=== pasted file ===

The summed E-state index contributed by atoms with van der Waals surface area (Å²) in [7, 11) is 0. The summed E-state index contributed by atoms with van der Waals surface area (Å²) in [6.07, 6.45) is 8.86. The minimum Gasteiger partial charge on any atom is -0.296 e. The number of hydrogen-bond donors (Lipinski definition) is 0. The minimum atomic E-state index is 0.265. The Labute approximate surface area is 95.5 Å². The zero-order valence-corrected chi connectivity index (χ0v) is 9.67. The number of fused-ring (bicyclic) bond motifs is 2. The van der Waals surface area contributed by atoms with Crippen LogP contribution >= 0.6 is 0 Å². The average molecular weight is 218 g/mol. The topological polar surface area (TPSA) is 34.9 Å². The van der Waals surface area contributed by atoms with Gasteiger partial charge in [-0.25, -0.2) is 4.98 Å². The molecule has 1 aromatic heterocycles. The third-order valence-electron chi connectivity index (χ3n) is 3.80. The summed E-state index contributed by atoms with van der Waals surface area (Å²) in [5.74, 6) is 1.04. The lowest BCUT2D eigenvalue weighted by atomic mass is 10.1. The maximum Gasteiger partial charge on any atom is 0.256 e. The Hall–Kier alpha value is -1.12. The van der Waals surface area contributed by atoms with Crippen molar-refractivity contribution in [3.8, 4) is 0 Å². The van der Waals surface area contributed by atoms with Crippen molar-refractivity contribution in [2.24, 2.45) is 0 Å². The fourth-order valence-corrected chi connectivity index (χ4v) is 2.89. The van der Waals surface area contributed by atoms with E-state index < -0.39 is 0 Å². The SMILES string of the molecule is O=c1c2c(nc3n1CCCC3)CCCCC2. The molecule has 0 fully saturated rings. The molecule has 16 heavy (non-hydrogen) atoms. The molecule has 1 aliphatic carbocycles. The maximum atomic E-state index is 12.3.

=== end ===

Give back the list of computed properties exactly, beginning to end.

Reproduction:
The summed E-state index contributed by atoms with van der Waals surface area (Å²) in [7, 11) is 0. The summed E-state index contributed by atoms with van der Waals surface area (Å²) in [6.07, 6.45) is 8.86. The minimum Gasteiger partial charge on any atom is -0.296 e. The number of hydrogen-bond donors (Lipinski definition) is 0. The minimum atomic E-state index is 0.265. The Labute approximate surface area is 95.5 Å². The zero-order valence-corrected chi connectivity index (χ0v) is 9.67. The number of fused-ring (bicyclic) bond motifs is 2. The van der Waals surface area contributed by atoms with Crippen LogP contribution >= 0.6 is 0 Å². The average molecular weight is 218 g/mol. The topological polar surface area (TPSA) is 34.9 Å². The van der Waals surface area contributed by atoms with Gasteiger partial charge in [-0.25, -0.2) is 4.98 Å². The molecule has 1 aromatic heterocycles. The third-order valence-electron chi connectivity index (χ3n) is 3.80. The summed E-state index contributed by atoms with van der Waals surface area (Å²) in [5.74, 6) is 1.04. The lowest BCUT2D eigenvalue weighted by atomic mass is 10.1. The maximum Gasteiger partial charge on any atom is 0.256 e. The Hall–Kier alpha value is -1.12. The van der Waals surface area contributed by atoms with Crippen molar-refractivity contribution in [3.8, 4) is 0 Å². The van der Waals surface area contributed by atoms with Crippen molar-refractivity contribution in [2.24, 2.45) is 0 Å². The fourth-order valence-corrected chi connectivity index (χ4v) is 2.89. The van der Waals surface area contributed by atoms with E-state index < -0.39 is 0 Å². The SMILES string of the molecule is O=c1c2c(nc3n1CCCC3)CCCCC2. The molecule has 0 fully saturated rings. The molecule has 16 heavy (non-hydrogen) atoms. The molecule has 1 aliphatic carbocycles. The maximum atomic E-state index is 12.3.